‘Sarah Gardner's lively and, at times, provocative Reviewing the South locates the origins of the Southern Renaissance in the joint efforts of publishers, daily newspapers, and weekly journals (both inside and outside the South), and, of course, book reviewers and critics. Her treatment of the intersection of the Harlem Renaissance with the Southern Renaissance is particularly fresh and revealing, while her categories of analysis – realism, traditionalism, and the genre of the grotesque and gothic – will be of great help to future students of the territory that Gardner has so skilfully mapped here. Reviewing the South is a must-read for literary historians and intellectual historians of the South, and should prove invaluable for anyone interested in Southern and American cultural history.' Richard King, Emeritus Professor, University of Nottingham

    ‘Gardner has produced a fascinating analysis of the role of the south in the American imaginary during the interwar years based on a sophisticated and nuanced exploration of the role of reviewers and their reviews of a wide range of southern fiction in the mainstream press during those years.' Michael Winship, University of Texas, Austin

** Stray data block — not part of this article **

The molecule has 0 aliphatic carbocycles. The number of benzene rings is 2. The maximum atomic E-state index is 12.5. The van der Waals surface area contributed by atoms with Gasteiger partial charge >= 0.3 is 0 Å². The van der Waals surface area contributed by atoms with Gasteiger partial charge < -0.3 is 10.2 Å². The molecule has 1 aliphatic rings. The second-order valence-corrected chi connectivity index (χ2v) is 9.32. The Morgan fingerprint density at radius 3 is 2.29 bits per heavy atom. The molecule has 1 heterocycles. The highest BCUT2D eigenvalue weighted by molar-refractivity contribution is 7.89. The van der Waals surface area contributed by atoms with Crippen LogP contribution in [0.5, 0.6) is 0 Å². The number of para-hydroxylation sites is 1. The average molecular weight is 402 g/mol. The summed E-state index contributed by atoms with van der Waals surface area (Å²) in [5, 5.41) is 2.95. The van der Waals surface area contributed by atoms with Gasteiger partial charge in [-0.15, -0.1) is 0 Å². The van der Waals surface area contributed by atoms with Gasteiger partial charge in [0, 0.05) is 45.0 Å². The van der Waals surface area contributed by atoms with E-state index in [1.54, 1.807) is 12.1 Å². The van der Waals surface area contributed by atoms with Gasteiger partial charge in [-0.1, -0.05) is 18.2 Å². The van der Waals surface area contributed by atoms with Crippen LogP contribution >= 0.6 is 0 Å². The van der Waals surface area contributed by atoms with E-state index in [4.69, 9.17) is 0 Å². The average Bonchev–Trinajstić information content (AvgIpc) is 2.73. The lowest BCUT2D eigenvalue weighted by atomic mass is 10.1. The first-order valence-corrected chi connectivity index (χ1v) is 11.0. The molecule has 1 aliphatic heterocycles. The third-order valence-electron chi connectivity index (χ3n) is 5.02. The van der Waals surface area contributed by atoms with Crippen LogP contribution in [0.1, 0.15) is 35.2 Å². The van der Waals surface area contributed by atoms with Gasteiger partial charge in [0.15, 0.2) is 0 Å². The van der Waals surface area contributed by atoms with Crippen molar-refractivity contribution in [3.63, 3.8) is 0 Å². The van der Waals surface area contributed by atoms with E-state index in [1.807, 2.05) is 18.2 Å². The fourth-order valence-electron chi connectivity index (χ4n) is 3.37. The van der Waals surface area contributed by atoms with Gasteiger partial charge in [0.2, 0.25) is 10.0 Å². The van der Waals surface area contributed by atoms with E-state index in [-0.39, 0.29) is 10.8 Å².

'Gardner begins this cultural-historical study of the southern literary renaissance - a rebirth in and new direction for literature from the southern US after WWI - with a review of the roles that book publishers and reviewers played in steering readers to worthwhile books. … A central, intriguing idea underlying Gardner’s analysis is that the line between meeting a demand and creating that demand in the first place is sometimes hard to trace. The book looks at how southern renaissance writers including Julia Peterkin, Jean Toomer, Ellen Glasgow, Erskine Caldwell, and William Faulkner rejected sentimentality and nostalgia, offering instead a more realistic view of Jim Crow. Analysis of reviews, readers’ replies, and advertisements demonstrates why these writers’ works gained attention between the wars, how readers responded to them, and why Margaret Mitchell’s Gone with the Wind outsold them all. … Recommended. Upper-division undergraduates through faculty.' C. A. Bily, Choice

    See more reviews

    Customer reviews

    Not yet reviewed

    Be the first to review

    Review was not posted due to profanity